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2017 Throttle sticking for half second?

3056 Views 14 Replies 9 Participants Last post by  MikeyCVolt
I guess I'll post this in general because I'm not convinced it is a "problem"...

Today I asked my 3 teen kids how they liked the Volt compared to the Challenger SRT that I traded and my boy says, "drift into the driveway and I'll give it respect". :) So I figured just after I turned into my driveway I'd stab the throttle to at least give them a little scratch. I stabbed the throttle to the floor and released it immediately and it did exactly what I wanted: tires screeched and it lunged forward BUT: it continued to accelerate for about a half second after my foot was completely off the accelerator which also resulted in a longer screech than I was expecting.

Is this a known "phenomenon" in the Volt? I was thinking maybe the motor controller takes a half second to disengage or that maybe it doesn't cut power instantly to prevent shock on the drivetrain? The end result is basically a non-issue I guess: I was just used to ICE being more instant on the release. It was strange feeling the accelerator pedal in the full up position but the car still accelerating hard for about a half second. Also seems strange that the power came ON immediately as soon as I stabbed it but took a half second to "roll OFF".

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It's a 2017 LT. I had it in D and was in Normal driving mode. It was definitely still accelerating after I released my foot. Here's a ~1 second clip of the event. When you watch (listen to) this, keep in mind that I stabbed and released the accelerator from 0-100%-0 as quickly as I could. If you do that motion with your foot while sitting at your computer, you'll realize that the tire squeal continued beyond when you lifted your foot: that was the sensation I got when driving it. Meaning that I still heard squealing for I'd say 1/4 to 1/2 second after my foot was completely off the accelerator:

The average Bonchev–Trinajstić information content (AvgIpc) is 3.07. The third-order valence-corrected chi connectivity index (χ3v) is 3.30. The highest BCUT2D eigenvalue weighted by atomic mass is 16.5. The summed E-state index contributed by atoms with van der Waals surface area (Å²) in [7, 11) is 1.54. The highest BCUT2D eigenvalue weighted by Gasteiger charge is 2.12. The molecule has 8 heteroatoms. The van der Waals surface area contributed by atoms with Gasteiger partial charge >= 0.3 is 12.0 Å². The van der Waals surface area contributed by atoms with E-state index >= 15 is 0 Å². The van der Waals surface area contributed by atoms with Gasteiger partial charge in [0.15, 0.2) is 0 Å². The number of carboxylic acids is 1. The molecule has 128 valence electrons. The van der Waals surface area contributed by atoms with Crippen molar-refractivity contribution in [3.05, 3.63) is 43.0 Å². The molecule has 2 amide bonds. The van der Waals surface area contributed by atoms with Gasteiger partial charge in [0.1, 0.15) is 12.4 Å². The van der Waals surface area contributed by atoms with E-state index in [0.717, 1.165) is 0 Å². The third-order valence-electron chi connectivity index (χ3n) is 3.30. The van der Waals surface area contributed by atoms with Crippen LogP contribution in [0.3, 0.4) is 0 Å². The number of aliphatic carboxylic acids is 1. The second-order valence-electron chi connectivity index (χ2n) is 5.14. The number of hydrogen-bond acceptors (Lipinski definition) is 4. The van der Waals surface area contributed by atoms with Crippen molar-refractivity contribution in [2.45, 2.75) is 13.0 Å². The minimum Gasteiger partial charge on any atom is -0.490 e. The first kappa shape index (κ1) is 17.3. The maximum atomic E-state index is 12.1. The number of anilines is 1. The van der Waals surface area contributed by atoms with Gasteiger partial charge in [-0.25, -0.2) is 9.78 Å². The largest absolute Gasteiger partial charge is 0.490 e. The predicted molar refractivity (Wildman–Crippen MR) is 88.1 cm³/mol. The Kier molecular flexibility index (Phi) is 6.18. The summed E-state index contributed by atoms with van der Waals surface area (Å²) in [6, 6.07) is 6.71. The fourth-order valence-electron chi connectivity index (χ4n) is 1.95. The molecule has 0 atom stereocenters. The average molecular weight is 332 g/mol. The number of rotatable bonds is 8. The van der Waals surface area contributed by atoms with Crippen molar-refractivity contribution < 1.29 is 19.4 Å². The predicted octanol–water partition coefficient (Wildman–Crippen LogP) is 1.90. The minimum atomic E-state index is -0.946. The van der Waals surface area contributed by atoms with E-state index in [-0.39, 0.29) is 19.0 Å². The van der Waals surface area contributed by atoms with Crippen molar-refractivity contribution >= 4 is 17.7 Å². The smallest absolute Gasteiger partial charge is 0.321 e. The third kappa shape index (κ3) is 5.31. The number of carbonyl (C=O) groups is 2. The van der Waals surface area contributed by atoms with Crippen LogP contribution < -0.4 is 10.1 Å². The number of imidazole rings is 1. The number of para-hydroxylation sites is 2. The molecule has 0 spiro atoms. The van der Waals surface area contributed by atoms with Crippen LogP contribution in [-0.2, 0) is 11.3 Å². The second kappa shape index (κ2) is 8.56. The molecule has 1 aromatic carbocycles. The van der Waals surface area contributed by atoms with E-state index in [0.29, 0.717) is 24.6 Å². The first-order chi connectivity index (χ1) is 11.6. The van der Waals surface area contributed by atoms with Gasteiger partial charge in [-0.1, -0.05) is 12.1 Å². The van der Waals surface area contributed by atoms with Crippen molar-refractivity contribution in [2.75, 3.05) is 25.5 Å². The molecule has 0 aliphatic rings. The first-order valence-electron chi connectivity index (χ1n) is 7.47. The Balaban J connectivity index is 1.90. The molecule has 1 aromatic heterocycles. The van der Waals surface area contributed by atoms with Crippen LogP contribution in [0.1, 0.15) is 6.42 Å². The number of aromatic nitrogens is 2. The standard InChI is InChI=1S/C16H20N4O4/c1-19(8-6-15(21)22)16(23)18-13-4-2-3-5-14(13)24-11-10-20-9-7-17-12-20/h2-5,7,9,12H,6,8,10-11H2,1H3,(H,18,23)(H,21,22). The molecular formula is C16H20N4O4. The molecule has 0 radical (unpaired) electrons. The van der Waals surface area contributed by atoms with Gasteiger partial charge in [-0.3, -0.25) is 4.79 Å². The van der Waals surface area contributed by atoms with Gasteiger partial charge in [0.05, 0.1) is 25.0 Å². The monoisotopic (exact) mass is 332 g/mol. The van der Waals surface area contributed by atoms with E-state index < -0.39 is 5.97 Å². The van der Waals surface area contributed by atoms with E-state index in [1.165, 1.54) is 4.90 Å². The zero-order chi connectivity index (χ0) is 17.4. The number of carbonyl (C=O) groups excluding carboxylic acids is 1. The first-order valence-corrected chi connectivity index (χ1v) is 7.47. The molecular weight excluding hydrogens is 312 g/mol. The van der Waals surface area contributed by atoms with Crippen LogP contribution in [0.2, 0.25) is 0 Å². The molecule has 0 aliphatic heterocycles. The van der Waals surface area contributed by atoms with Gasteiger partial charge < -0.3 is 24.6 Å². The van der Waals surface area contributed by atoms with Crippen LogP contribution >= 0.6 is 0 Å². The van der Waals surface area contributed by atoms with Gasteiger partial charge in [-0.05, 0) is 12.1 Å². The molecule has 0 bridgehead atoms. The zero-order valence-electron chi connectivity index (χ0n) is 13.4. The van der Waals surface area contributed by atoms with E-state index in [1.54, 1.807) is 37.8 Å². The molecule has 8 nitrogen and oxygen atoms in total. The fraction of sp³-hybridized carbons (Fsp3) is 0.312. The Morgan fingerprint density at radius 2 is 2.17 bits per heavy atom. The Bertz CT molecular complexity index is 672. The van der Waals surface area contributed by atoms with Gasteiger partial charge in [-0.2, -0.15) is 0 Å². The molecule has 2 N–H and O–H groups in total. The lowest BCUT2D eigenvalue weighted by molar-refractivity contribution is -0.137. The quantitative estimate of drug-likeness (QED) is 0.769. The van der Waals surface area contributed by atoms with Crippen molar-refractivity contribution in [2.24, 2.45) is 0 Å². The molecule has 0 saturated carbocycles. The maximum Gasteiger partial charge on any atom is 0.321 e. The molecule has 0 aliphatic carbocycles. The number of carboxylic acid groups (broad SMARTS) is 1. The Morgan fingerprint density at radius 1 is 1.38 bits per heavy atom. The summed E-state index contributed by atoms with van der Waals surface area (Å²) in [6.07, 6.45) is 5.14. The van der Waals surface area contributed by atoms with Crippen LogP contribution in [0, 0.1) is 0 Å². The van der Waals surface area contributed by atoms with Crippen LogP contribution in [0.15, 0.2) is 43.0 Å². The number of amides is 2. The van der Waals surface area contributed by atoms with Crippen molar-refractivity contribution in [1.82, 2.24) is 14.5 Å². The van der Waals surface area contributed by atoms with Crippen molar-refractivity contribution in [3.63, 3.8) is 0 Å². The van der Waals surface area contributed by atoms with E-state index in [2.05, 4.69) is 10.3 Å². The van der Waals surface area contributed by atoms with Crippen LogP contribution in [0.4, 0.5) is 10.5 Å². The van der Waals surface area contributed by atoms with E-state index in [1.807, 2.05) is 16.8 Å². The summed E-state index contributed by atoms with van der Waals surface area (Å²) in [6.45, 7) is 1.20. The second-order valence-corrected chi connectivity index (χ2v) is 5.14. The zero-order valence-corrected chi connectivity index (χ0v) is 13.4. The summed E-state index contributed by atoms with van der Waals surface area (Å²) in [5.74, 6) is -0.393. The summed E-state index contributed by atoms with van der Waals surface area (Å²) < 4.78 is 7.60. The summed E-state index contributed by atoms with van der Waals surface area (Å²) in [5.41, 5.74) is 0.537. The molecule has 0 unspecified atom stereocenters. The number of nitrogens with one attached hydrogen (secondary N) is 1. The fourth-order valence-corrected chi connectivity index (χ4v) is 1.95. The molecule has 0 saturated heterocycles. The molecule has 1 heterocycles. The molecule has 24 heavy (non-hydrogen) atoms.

Well, I hope you have a long driveway. That is not a place I would choose to floor the pedal of any car.
Not that it has any relevance, but 120 feet is plenty of room. :)

I remember when my mom put our '68 Impala 4 barrel through the garage door. I guess it didn't release quickly enough either ;)

Today almost all throttles are computer rather than cable controlled. What you describe doesn't surprise me at all. And it certainly doesn't concern me since no one actually has any need to drive like that.
Yeah, probably a good idea to put the garage door up first. Give yourself that extra 21 feet. :D Like I said, just establishing a norm, not calling it a problem. If it had stuck for maybe 8 seconds and I ran out of 120 feet of driveway, another 200 feet of open field, and then hit the woodline, I'd complain.

If that's the boy's attitude, I'm not so sure he should be driving.
He's not. He's 14. Have to teach them how to do a proper burnout early. :p

My kids are even younger, and I have to be so careful now that they pay more attention. My son now loves it when I'm in a hurry and zip around a corner. And my daughter has already admonished me for driving with alacrity. I want them to understand very clearly that these things are NOT ok.
Having taught one to drive and facing teaching my youngest in about 6 months, the thing I found most helpful was to impress upon them that driving is life or death. Once they grasp the concept that lack of attention or ignoring safety due to ANY distraction could lead to DEATH, the rest of your guidance to them sinks in a bit better. The key is to get them to understand the seriousness of driving without making them scared to drive... but they do reflect on what you've told them so that just before they do that stupid thing they know they shouldn't be doing, they think back to what dad said and wonder "could this be the last thing I ever do?" Then they make the right decision.

That sounds like a different problem than what I had. In my case, I could feel (with my foot) that the pedal had returned to the up position but acceleration continued a good fraction of a second after the pedal had returned to the up position.

FWIW I've put 2000 miles on it since that time and it has never happened again. Then again, I have not stabbed the throttle and released it immediately since then either: there's just no reason to do that in a normal driving scenario. So it's possible that the "speed controller" for the motor just isn't programmed to react that quickly.

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